10 Okt Interview with Miruna Sorescu – Sindroms
In a world in which facts are handled as a matter of interpretation, it’s kind of ironic, that Sindroms, a magazine dedicated to colours proves that our highly subjective, emotional response to light refraction is by far less arbitrarily than one might think. In fact, our associative apparatus triggered by different qualities and intensities of the colour palette evokes a multitude of versatile and contrasting ‚monochrome states of minds‘. Without lapsing into banality, Sindroms unveils, issue after issue, all the complex and not seldom hidden layers of colours. So far it has been red, yellow, white before the pink issue hit our shelves. We e-met founder and Creative Director of Sindroms, Miruna Sorescu, to talk about her “obsessive-compulsive tendency of colour coding“ and how to translate this passion into print.
Miruna, the pink issue is already your fourth outcome of – as you put it – your “obsessive-compulsive tendency of color coding”. What was the most intriguing thing you learned about colours since you launched Sindroms in 2017?!
I think the best ‘surprise’ in this journey has been discovering that if you immerse yourself into working with a single colour for quite a long amount of time, you will really fall in love with it. It’s been happening to me with every single colour we’ve done, even if I used to have a strong dislike for colours like red or yellow. It’s fantastic to see and it probably happens for different reasons each time, but it really creates this tunnel-vision for me and I never really fall out of love with them after diving that deep.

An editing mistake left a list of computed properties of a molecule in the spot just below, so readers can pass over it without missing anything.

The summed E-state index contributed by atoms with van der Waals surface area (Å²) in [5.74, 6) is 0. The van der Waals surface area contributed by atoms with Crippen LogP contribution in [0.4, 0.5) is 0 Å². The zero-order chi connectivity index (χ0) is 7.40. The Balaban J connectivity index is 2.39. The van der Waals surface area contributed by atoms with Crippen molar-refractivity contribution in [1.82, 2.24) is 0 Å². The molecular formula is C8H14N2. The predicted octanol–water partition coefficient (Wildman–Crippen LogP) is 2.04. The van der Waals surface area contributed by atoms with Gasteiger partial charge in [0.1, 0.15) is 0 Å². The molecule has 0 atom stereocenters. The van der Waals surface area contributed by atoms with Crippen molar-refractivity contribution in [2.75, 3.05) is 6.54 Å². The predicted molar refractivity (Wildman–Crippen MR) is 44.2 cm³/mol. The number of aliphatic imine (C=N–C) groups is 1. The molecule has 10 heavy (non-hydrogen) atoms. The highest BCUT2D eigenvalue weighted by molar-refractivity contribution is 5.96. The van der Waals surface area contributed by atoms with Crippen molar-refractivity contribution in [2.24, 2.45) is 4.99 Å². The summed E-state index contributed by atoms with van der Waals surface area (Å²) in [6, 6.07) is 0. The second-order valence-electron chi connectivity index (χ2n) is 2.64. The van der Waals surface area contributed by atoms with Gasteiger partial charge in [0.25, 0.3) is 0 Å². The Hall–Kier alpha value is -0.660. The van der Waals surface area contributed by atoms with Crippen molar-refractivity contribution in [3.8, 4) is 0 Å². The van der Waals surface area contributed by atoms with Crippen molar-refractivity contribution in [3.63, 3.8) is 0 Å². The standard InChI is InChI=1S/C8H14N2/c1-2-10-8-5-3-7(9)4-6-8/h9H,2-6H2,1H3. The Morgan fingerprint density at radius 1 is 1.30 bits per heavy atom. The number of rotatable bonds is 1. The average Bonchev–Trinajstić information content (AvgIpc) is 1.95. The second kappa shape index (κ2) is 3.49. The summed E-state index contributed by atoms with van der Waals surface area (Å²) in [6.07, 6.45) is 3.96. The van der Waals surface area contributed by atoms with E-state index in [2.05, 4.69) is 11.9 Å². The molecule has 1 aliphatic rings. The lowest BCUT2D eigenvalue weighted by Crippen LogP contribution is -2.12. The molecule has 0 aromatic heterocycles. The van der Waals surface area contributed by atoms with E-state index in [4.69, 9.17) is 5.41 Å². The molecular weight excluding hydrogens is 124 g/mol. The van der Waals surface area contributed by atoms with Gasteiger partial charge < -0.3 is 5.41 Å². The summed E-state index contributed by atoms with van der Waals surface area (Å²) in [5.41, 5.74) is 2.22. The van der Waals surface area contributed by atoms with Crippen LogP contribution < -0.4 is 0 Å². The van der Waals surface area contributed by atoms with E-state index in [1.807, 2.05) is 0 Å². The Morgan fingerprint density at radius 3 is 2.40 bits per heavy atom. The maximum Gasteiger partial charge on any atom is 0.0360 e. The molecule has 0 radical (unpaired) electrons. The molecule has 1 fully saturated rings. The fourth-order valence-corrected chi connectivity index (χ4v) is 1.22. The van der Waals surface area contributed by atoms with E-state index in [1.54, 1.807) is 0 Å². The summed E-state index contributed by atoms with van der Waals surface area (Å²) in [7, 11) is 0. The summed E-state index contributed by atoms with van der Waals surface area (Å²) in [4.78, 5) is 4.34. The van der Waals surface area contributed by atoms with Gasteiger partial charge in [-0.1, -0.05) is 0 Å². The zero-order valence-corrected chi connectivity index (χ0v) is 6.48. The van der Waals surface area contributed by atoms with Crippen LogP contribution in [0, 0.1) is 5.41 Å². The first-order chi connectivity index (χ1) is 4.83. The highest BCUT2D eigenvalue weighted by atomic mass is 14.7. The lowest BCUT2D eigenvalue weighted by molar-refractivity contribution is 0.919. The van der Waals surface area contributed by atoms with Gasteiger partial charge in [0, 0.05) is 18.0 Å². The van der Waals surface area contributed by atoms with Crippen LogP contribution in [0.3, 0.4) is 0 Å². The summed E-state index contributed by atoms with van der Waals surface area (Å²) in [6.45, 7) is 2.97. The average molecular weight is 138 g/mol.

Sindroms not only tries to spotlight the pretty facets of each colour but also its darker, more unpleasant affects. Can you tell us how you succeed in converting all these versatile aspects into this unique visual, highly conceptual and minimalistic language?!
We don’t see any aspects of a colour as unpleasant. Most colours are filled with contrast, especially because their interpretations can be so subjective for different people and different cultures. So far, all of the colours we’ve worked with turned out to be quite multifaceted and associated with contrasting emotions. From the beginning, we set out to get fully immersed in the colours we explore, and we are very open in the early process of a new issue to just go where the colour guides us. So naturally, we’ll go on to explore the emotions and themes that are most widely associated with that colour – good or “bad” – and that’s what gives it character. We approach all of the emotions/themes in the same way, to show that there’s beauty and unexpectedness in all of them, even if we’re talking about jealousy, anxiety, artificiality etc. And we keep the same conceptual and high quality level throughout all stories.